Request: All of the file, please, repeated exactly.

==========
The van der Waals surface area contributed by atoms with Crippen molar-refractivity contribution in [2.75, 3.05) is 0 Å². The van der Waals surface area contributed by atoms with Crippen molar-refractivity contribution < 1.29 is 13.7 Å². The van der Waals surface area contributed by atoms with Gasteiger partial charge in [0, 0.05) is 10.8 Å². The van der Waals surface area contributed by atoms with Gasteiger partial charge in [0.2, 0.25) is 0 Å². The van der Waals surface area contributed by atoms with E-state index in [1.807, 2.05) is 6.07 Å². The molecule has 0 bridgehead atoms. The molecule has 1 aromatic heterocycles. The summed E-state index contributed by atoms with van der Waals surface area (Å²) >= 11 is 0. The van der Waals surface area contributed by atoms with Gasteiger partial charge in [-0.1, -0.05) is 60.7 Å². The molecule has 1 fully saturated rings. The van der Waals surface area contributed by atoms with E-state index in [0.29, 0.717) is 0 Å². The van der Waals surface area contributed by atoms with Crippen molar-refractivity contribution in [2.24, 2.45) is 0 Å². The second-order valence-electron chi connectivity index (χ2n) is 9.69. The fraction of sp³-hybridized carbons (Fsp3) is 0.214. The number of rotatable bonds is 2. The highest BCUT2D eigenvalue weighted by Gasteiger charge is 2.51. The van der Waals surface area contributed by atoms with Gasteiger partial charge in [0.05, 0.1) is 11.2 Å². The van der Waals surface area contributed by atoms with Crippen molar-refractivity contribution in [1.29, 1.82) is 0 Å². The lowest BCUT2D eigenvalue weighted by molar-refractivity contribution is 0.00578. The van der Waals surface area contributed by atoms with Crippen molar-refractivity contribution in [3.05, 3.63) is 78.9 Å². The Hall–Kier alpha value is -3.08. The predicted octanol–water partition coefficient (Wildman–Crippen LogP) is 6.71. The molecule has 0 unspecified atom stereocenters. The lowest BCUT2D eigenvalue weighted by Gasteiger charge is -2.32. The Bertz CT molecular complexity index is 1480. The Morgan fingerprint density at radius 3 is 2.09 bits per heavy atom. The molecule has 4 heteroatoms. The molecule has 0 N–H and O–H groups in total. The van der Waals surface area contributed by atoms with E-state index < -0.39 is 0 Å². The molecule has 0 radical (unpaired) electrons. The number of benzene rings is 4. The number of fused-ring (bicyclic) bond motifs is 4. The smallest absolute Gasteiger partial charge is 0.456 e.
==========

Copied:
The van der Waals surface area contributed by atoms with Crippen molar-refractivity contribution in [2.75, 3.05) is 0 Å². The van der Waals surface area contributed by atoms with Crippen molar-refractivity contribution < 1.29 is 13.7 Å². The van der Waals surface area contributed by atoms with Gasteiger partial charge in [0, 0.05) is 10.8 Å². The van der Waals surface area contributed by atoms with Gasteiger partial charge in [0.2, 0.25) is 0 Å². The van der Waals surface area contributed by atoms with E-state index in [1.807, 2.05) is 6.07 Å². The molecule has 0 bridgehead atoms. The molecule has 1 aromatic heterocycles. The summed E-state index contributed by atoms with van der Waals surface area (Å²) >= 11 is 0. The van der Waals surface area contributed by atoms with Gasteiger partial charge in [-0.1, -0.05) is 60.7 Å². The molecule has 1 fully saturated rings. The van der Waals surface area contributed by atoms with E-state index in [0.29, 0.717) is 0 Å². The van der Waals surface area contributed by atoms with Crippen molar-refractivity contribution in [2.24, 2.45) is 0 Å². The second-order valence-electron chi connectivity index (χ2n) is 9.69. The fraction of sp³-hybridized carbons (Fsp3) is 0.214. The number of rotatable bonds is 2. The highest BCUT2D eigenvalue weighted by Gasteiger charge is 2.51. The van der Waals surface area contributed by atoms with Gasteiger partial charge in [0.05, 0.1) is 11.2 Å². The van der Waals surface area contributed by atoms with Crippen molar-refractivity contribution in [1.29, 1.82) is 0 Å². The lowest BCUT2D eigenvalue weighted by molar-refractivity contribution is 0.00578. The van der Waals surface area contributed by atoms with Crippen molar-refractivity contribution in [3.05, 3.63) is 78.9 Å². The Hall–Kier alpha value is -3.08. The predicted octanol–water partition coefficient (Wildman–Crippen LogP) is 6.71. The molecule has 0 unspecified atom stereocenters. The lowest BCUT2D eigenvalue weighted by Gasteiger charge is -2.32. The Bertz CT molecular complexity index is 1480. The Morgan fingerprint density at radius 3 is 2.09 bits per heavy atom. The molecule has 4 heteroatoms. The molecule has 0 N–H and O–H groups in total. The van der Waals surface area contributed by atoms with E-state index < -0.39 is 0 Å². The molecule has 0 radical (unpaired) electrons. The number of benzene rings is 4. The number of fused-ring (bicyclic) bond motifs is 4. The smallest absolute Gasteiger partial charge is 0.456 e.